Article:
Reply
  8. Andreani

    Clearly this incident seems to have escalated beyond proportion, due to an initial confrontational exchange and subsequent retaliation on both sides: of course the right thing to do is to respond politely to anyone in authority and of course the proper course of action for those in authority is to act responsibly, with restraint, and with common sense. From reading and listing to the accounts on this incident in particular, both parties seem to have contributed to the ultimate outcome.

    I think one of the issues more worthy of study is the more general one, touched by other commentators above – as a society we seem to have developed a fear and loathing of photography and its potential to somehow be an instrument of evil; whether it’s concerned with photographing areas of city centres or school children at a school fete. It’s the attitude which provokes the “lone MAN with camera equals possible terrorist threat or possible paedophile” suspicion which I detest.

    And I don’t for a moment believe that it’s a case that in the past we could photograph more freely and without hindrance, because I don’t think we necessarily live in a more brutal world today; London in the Blitz certainly wasn’t a “gentler” age. Our fathers, grandfathers, great grandfathers simply didn’t have to live with attitudes of ‘default suspicion’ generated by the act of raising a camera to an eye. Theirs was an age of courage and common sense; we must contend with compensation culture, suspicion and ignorance.

    But if that is indeed the world that surrounds us we should be more aware when we go about our business or practice our hobbies. When I an involved in commercial shoots in public places I take it as a matter of course that I need to adhere to rules and regulations to do with security, insurance, working conditions and so on, and I will comply with them and expect anyone I come into contact with to treat me professionally, courteously and respect, if for no other reason than I believe it’s the right and proper thing to do.

    But put me in a position where I might be accused of doing something I wasn’t, like a terrorist, or being something I’m not, like a paedophile, and I will look you straight in the eye, laugh, continue to take photographs, and defend myself legally and physically if need be…. ah, perhaps that’s what got Mr Grant into trouble….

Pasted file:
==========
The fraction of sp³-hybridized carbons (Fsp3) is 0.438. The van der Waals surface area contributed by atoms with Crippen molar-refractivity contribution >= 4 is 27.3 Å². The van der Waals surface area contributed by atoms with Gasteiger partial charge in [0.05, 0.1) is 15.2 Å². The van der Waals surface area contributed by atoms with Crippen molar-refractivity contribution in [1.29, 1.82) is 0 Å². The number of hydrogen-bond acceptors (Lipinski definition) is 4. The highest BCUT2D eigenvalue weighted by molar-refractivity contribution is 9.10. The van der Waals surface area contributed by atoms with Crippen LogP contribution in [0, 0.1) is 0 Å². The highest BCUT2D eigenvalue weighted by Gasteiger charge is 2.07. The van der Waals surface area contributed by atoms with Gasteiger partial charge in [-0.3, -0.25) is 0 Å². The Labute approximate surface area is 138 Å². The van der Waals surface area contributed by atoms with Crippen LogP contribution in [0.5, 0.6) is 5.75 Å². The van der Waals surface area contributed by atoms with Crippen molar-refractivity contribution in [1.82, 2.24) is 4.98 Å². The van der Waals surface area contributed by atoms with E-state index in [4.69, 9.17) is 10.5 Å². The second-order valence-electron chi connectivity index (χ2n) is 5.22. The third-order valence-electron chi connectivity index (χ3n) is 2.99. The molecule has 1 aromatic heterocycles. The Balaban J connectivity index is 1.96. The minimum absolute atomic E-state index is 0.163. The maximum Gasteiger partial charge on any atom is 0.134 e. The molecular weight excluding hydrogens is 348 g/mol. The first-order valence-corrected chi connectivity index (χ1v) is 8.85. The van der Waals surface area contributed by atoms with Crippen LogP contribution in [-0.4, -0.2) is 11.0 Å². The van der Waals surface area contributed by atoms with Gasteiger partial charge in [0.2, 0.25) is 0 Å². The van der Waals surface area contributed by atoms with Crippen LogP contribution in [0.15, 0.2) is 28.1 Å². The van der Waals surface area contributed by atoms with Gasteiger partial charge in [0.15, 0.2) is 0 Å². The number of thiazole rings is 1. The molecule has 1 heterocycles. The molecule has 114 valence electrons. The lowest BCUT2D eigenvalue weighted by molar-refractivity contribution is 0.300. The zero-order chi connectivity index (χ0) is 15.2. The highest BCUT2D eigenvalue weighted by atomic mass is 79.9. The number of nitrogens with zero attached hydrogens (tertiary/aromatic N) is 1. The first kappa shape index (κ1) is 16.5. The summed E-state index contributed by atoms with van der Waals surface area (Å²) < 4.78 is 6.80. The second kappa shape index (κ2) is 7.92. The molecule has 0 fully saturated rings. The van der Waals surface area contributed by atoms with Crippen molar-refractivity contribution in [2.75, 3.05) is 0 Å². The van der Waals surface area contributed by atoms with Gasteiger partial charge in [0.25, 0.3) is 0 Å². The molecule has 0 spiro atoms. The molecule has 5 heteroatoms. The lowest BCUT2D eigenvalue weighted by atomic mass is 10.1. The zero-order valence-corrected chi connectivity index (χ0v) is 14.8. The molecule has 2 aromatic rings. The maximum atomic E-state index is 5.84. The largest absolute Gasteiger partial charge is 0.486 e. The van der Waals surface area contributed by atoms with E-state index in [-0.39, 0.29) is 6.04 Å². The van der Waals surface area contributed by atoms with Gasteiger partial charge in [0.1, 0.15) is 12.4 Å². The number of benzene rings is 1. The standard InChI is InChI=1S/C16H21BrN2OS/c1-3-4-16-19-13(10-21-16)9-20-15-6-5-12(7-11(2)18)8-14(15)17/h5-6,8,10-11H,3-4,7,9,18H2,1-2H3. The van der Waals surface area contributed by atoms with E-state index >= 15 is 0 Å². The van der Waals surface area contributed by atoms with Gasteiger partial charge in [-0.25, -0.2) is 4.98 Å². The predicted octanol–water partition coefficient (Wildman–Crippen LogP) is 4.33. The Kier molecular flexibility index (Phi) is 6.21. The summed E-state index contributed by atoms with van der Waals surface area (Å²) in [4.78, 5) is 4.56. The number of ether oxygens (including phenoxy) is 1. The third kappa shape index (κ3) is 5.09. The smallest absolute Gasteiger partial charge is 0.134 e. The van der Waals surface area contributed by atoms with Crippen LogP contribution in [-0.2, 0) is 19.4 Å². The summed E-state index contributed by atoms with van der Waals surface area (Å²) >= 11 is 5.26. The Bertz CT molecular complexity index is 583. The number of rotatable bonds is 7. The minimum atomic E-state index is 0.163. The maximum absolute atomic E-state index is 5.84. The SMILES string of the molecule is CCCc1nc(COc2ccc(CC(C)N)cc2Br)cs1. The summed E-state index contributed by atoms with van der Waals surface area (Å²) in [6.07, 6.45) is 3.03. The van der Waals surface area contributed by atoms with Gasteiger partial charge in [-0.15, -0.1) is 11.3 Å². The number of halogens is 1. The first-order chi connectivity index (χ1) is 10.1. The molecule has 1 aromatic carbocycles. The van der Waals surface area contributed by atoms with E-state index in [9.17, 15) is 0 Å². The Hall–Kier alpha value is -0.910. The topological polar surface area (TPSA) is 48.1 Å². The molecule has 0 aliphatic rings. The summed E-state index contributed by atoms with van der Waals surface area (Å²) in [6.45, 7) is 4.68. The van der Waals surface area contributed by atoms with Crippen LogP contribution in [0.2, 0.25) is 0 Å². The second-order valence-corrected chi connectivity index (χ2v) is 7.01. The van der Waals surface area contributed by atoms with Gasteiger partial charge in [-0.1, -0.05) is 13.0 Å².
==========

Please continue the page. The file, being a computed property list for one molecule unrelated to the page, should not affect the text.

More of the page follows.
Reply
  9. Jon

    I’m Sorry but Grant you were being an idiot. This all could have been quickly cleared up if you had just told the security guards and the police politely what you were doing. Actions like this just give photographers a bad name and are likely to cause more issues in the future as this just encourages people to dislike photographers. Get off your high horse and remember there are people trying to blow this country up so everyone has to be slightly flexible. It’s not like they were trying to stop you taking photographs. People being arrested or searched when they are doing and acting correctly is wrong but in this instance you deserved to have been searched for being impolite and awkward with the police. They have a hard enough job to do as it is, without right on idealistic idiots like you.

    Reply
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  11. George

    Jon raises an interesting point and, in the wider scale of things, he is absolutely right. However, Grant is also in the right.

    Security guards employed by a private company call the Police in the City of London … who knows what language they used to describe the photographer – they could have said anything, hence the arrival of so many officers – and especially in the City.

    However. you are not obliged to surrender either your private or documents to a fellow civilian, whether you’re on public property or not. The only people who have access to such paperwork are the Police.

    Grant did not (and did not) tell the security guards WHO he was but a quick hand gesture to what he was taking the photographs of might have calmed the over-zealous guards down.

    Here in France we, like everyone else in the same global profession, hold Press Cards. I have never surrendered my papers to a privately employed security guard – and will continue to do so in the future. On several occasions I have been approached in an aggressive manner and have stood my ground. They have demanded to see my papers, to which my reply was “If my being here poses either you or your employers a problem, then I’d rather rang the Police as you have no jurisdiction over what I can or cannot do in a public area”. Yes, maybe it is a bit childish of me to act like that but I’ll be b***ered if someone can stop me from working in a public place without the proper authority.

    On each and every occasion I have been stopped by the Police, I immediately gave them my Press Card, answered their questions and have been allowed to carry on …

    Reply
  12. Equiphoto

    I always carry business cards with me, hey, maybe I can sell those pictures to the public relation dept of the place I’m taking pictures – maybe even be hired in the future.

    But the rea issue here is that I could give them ANY card, any other photographer’s card, yet they accept it as OK, and let me go about my business, if on public grounds, and in some cases even on private property…. e.g. so called private but public areas.